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Alberta Spends $3.7 Billion for Three-Year Tanker Car Lease

Timur Mamedrzaev/wikimedia commons

Alberta will spend C$3.7 billion over three years to lease 4,400 tanker cars from CN and CP Rail, in order to ship up to 120,000 barrels of oil per day by rail, Premier Rachel Notley announced Tuesday.

One out of every 10 or 11 rail cars will be repainted with the Alberta logo, CBC reports.

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“Pipelines will always be the best, most efficient, most economical long-term solution,” Notley said [2]. But “we must take action today to provide more relief to our energy workers and the families who rely on these good jobs across this province and this country.”

CBC says 3,400 of the rail cars will be the new DOT 117J models that meet up-to-date federal safety regulations. The other 1,000 will be retrofits.

“We are treating the safety of these rail cars as though they are traveling through our own backyards,” Notley said. “The cars we will be using will be the safest cars on the tracks. They include the safest technology and meet the highest standards.”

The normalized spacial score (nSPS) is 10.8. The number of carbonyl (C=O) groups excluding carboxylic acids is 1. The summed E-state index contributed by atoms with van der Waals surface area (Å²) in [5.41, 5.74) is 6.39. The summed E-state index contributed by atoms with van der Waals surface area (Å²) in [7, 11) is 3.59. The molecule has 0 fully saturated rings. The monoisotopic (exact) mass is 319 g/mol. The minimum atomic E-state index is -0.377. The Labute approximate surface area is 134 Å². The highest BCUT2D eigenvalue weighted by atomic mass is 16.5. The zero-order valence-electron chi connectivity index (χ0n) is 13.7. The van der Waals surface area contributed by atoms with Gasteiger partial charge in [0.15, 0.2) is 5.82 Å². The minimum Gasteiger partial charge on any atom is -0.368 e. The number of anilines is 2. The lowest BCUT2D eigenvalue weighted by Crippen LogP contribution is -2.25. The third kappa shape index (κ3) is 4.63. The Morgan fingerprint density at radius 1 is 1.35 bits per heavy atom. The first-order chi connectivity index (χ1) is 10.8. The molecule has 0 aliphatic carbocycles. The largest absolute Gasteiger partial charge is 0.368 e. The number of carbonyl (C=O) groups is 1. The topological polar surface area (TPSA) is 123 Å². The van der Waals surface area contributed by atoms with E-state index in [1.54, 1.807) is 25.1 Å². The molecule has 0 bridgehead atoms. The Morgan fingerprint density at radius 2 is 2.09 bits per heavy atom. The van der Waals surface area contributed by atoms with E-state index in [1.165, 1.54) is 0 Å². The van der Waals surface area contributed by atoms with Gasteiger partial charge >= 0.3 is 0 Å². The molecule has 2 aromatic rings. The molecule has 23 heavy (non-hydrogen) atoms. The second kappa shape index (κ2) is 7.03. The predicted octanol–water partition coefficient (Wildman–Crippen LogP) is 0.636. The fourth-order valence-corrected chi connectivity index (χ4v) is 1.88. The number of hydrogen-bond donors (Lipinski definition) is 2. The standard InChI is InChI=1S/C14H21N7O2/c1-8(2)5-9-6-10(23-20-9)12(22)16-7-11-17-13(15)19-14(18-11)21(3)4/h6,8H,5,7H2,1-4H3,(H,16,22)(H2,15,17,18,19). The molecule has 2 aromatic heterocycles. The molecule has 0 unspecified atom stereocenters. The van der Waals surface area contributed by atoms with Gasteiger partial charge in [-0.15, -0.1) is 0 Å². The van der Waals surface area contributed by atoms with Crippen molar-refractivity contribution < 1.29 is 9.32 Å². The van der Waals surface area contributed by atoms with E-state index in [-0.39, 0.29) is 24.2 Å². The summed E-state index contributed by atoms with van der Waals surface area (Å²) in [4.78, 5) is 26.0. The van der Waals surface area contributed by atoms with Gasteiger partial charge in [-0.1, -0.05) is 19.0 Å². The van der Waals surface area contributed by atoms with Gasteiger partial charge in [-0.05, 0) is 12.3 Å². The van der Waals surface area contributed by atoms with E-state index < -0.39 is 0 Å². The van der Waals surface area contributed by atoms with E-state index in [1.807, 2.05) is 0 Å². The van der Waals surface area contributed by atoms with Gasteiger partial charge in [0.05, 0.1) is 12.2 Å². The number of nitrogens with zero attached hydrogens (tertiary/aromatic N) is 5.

In a separate analysis, CBC describes [3] the tanker cars as an “expensive insurance policy” against the oil price crash that hit Alberta last year, but cites one industry observer who thinks the effort may be unnecessary.

In 2018, demand for crude-by-rail surged and the private sector didn’t have the capacity to boost shipments fast enough. As a result, there was a backlog of oil in the province and prices plunged, costing the industry and the government a hefty amount of potential revenue,” CBC explains.

But “by the time the majority of the government’s rail cars arrive in 2020, Alberta should have more pipeline capacity to export oil, and the private sector will likely also continue to ramp up its ability to move oil by rail,” the national broadcaster states. “That’s why industry experts say the government’s commitment to spend billions of dollars on crude by rail is a gamble. In fact, it may prove to be an unnecessary investment and put a significant amount of taxpayer money at risk.”

“There’s no reason why private sector companies couldn’t have done this on their own—and, in fact, they have been doing it on their own,” said Robert Cooper of Calgary-based Acumen Capital Partners. “What the government has basically done is bolster CN and CP’s oil-by-rail profits for the next three years.”

But CBC says the deal may benefit smaller fossils that can’t afford to sign their own long-term agreements for rail access. “It’s not without risk,” said IHS Market analyst Kevin Birn. “We are putting taxpayer dollars on the line here.” But “this is to help ensure smaller producers are not left out of the system over the next few years.”